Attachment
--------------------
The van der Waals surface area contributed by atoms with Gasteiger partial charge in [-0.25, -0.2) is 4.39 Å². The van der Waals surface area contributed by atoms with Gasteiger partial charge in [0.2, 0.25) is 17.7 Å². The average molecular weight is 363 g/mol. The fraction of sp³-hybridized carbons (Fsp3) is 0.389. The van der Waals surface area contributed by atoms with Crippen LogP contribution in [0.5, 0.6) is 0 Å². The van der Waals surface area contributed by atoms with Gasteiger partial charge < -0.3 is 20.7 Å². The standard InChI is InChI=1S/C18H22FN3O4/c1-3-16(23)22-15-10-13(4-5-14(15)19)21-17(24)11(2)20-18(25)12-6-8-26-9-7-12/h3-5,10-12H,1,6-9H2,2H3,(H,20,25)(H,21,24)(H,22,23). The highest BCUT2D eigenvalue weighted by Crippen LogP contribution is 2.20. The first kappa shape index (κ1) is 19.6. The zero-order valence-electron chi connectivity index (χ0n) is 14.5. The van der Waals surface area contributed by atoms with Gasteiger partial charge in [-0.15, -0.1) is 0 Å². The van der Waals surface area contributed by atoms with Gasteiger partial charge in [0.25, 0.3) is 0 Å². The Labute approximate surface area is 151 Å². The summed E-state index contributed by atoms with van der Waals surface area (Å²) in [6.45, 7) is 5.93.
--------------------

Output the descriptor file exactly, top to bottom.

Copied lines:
The van der Waals surface area contributed by atoms with Gasteiger partial charge in [-0.25, -0.2) is 4.39 Å². The van der Waals surface area contributed by atoms with Gasteiger partial charge in [0.2, 0.25) is 17.7 Å². The average molecular weight is 363 g/mol. The fraction of sp³-hybridized carbons (Fsp3) is 0.389. The van der Waals surface area contributed by atoms with Crippen LogP contribution in [0.5, 0.6) is 0 Å². The van der Waals surface area contributed by atoms with Gasteiger partial charge < -0.3 is 20.7 Å². The standard InChI is InChI=1S/C18H22FN3O4/c1-3-16(23)22-15-10-13(4-5-14(15)19)21-17(24)11(2)20-18(25)12-6-8-26-9-7-12/h3-5,10-12H,1,6-9H2,2H3,(H,20,25)(H,21,24)(H,22,23). The highest BCUT2D eigenvalue weighted by Crippen LogP contribution is 2.20. The first kappa shape index (κ1) is 19.6. The zero-order valence-electron chi connectivity index (χ0n) is 14.5. The van der Waals surface area contributed by atoms with Gasteiger partial charge in [-0.15, -0.1) is 0 Å². The van der Waals surface area contributed by atoms with Gasteiger partial charge in [0.25, 0.3) is 0 Å². The Labute approximate surface area is 151 Å². The summed E-state index contributed by atoms with van der Waals surface area (Å²) in [6.45, 7) is 5.93.